Mike Pence and Tim Kaine clash in fiery vice presidential debate


Indiana Gov. Mike Pence fought to move the presidential race past Donald Trump’s recent stumbles and reignite Republican momentum during Tuesday’s vice presidential debate, the only one of the campaign, smoothing out some of Trump’s harshest assertions and even separating himself on some key issues.

His efforts were met with spirited resistance by Hillary Clinton’s running mate, Virginia Sen. Tim Kaine, as they clashed repeatedly, often talking over each other and expressing irritation as they tried to frame the contest in their own terms.

Throughout the 90-minute exchange, Kaine, with an eye on the Democratic voters his campaign wants to mobilize, repeatedly cited inflammatory statements made by Trump. He often interrupted Pence to remind listeners of statements including Trump’s attack on a federal judge who has Mexican ancestry and his demeaning comments about women.


Pence sidestepped Kaine’s demands that he defend Trump’s views. Instead, he tried to set out conservative positions on issues, even if that sometimes meant taking stands that sharply contrasted with those of the man at the top of his ticket.

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When Trump’s well-documented admiration for Vladimir Putin came up, Pence suggested Trump has always considered the Russian president a bully. When Kaine brought up Trump’s call for women who receive abortions to be punished, Pence said Trump — who later walked back the comment — would never support such a punishment.

Kaine also pointed out that Trump has said that more nations should have nuclear weapons. “He never said that,” Pence said. Kaine shot back: “He absolutely said that.”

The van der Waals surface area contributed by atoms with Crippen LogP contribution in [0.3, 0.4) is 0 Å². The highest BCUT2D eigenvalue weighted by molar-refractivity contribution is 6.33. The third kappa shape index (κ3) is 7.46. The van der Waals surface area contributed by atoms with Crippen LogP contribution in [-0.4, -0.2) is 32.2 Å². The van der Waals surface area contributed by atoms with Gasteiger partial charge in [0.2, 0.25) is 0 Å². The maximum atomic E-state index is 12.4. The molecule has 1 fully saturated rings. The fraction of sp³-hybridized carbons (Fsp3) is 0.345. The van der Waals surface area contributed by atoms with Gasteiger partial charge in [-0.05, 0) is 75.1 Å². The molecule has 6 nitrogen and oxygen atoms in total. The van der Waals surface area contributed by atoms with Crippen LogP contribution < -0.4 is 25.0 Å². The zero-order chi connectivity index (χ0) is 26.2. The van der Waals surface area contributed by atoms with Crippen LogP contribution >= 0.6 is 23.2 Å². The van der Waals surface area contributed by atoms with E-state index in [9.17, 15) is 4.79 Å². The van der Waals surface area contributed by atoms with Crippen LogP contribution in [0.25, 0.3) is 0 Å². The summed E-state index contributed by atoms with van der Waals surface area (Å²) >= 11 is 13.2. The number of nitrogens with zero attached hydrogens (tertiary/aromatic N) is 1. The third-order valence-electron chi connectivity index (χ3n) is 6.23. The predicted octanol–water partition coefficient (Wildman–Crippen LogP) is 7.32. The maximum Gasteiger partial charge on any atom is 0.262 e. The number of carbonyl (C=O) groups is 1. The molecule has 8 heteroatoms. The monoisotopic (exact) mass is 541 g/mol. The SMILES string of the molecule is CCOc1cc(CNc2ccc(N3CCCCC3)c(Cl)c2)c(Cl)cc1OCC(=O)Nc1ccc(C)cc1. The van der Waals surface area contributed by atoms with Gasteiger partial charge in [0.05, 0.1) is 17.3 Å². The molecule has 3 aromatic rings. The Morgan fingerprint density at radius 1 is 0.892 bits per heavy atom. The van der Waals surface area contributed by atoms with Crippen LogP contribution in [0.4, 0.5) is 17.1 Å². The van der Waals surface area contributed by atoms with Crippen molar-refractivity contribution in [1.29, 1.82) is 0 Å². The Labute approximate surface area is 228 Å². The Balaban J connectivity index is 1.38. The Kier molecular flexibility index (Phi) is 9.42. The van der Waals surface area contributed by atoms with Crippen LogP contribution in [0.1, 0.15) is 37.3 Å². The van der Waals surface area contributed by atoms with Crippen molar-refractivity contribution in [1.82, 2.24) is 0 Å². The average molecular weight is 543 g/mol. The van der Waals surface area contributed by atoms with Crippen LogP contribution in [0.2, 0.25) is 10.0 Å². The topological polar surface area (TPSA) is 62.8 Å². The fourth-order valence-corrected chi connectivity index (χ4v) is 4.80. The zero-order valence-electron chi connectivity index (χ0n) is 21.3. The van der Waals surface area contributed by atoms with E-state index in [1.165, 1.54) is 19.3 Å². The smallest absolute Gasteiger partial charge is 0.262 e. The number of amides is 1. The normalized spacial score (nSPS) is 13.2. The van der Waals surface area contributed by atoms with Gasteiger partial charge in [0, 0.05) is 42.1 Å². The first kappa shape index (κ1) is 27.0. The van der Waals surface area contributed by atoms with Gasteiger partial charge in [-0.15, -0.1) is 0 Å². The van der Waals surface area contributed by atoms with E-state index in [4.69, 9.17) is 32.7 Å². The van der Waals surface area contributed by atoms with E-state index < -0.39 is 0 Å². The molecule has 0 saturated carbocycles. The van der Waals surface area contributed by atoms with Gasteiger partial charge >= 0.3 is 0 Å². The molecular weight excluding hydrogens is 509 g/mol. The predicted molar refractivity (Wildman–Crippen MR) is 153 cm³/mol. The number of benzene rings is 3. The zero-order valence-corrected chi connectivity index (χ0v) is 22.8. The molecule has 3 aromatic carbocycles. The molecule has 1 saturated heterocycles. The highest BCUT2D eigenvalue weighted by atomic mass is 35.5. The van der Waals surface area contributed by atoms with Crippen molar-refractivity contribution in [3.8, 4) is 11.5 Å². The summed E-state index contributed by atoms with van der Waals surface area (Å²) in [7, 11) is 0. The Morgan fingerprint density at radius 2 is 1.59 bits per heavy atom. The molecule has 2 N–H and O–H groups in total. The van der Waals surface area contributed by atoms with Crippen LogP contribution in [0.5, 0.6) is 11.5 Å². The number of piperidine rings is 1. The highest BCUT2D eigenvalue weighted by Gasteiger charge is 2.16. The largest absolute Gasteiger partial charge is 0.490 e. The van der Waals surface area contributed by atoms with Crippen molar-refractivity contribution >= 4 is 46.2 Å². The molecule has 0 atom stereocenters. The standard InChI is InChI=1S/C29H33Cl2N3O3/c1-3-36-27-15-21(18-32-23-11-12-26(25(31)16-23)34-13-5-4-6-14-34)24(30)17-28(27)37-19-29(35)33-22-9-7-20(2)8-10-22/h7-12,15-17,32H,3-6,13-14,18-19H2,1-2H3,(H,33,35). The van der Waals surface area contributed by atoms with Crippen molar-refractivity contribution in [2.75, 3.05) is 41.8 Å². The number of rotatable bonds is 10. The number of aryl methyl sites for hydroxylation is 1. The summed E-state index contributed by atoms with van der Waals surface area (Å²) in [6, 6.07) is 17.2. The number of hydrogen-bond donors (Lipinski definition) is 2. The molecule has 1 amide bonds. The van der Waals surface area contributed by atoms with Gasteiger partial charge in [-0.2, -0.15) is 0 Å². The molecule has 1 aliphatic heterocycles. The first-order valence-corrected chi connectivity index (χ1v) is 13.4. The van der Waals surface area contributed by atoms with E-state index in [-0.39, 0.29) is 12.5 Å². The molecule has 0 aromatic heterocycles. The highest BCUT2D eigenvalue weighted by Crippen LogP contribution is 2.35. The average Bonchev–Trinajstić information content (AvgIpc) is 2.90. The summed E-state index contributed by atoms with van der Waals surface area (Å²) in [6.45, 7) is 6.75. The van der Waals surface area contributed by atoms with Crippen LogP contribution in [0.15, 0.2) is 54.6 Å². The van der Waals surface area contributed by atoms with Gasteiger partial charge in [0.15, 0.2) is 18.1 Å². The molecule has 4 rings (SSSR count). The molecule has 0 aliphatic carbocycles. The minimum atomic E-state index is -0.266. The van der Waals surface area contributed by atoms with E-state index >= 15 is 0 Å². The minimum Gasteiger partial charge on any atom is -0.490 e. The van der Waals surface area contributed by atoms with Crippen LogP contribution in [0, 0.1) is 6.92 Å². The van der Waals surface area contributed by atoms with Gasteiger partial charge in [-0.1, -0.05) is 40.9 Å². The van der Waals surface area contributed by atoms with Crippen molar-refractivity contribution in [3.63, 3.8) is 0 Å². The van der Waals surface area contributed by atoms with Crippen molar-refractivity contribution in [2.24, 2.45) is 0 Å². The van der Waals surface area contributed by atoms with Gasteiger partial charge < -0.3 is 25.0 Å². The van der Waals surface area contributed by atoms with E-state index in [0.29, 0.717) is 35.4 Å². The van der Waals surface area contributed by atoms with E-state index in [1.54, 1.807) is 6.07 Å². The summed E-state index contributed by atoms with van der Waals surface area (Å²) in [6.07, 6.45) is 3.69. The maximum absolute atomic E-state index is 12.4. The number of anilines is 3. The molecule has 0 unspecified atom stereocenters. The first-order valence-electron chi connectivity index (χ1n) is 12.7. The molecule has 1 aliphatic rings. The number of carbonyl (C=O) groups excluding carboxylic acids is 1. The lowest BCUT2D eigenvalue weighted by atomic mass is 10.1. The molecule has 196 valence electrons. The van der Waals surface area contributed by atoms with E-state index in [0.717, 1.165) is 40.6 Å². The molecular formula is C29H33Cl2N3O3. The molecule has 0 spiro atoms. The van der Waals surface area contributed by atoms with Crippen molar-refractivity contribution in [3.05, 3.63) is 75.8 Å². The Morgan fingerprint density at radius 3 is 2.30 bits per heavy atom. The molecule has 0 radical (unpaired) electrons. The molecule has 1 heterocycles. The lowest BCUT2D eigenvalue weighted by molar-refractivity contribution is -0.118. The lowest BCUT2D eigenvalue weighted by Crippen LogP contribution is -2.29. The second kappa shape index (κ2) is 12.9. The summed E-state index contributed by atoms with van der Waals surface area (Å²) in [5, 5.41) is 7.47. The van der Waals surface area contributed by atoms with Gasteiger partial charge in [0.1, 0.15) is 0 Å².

The debate exhibited an unfamiliar side of the vice presidential nominees, staid elected officials who were recruited for the stabilizing influences they could bring to their tickets.

Pence offered no apologies for Trump’s background and conduct on the campaign trail. He suggested the recent disclosure that Trump may not have paid federal income taxes for nearly two decades merely showcased his business acumen.


“He went through a very difficult time, but he used the tax code just the way it’s supposed to be used and he used it brilliantly,” Pence said. “Donald Trump has created tens of thousands of jobs.”

Kaine responded with incredulity, noting Trump had bragged that his tax strategy showed he was smart. “So it’s smart not to pay for our military?” Kaine said. “It’s smart not to pay for our veterans? It’s smart not to pay for teachers? And I guess the rest of us who do pay for those things, I guess we’re stupid.

“I can’t imagine how Gov. Pence can defend the insult-driven, selfish, me-first style of Donald Trump,” Kaine said.

Moderator Elaine Quijano repeatedly had to play traffic cop, as neither candidate would yield and discussion descended into cross-talk.

Kaine prodded his rival the way Clinton did Trump on the debate stage last week, a face-off that appears to have caused damage to the Republican’s campaign. But Pence proved a more polished debater than his running mate, expertly turning the conversation back to Clinton’s shortcomings and refusing to let himself be rattled.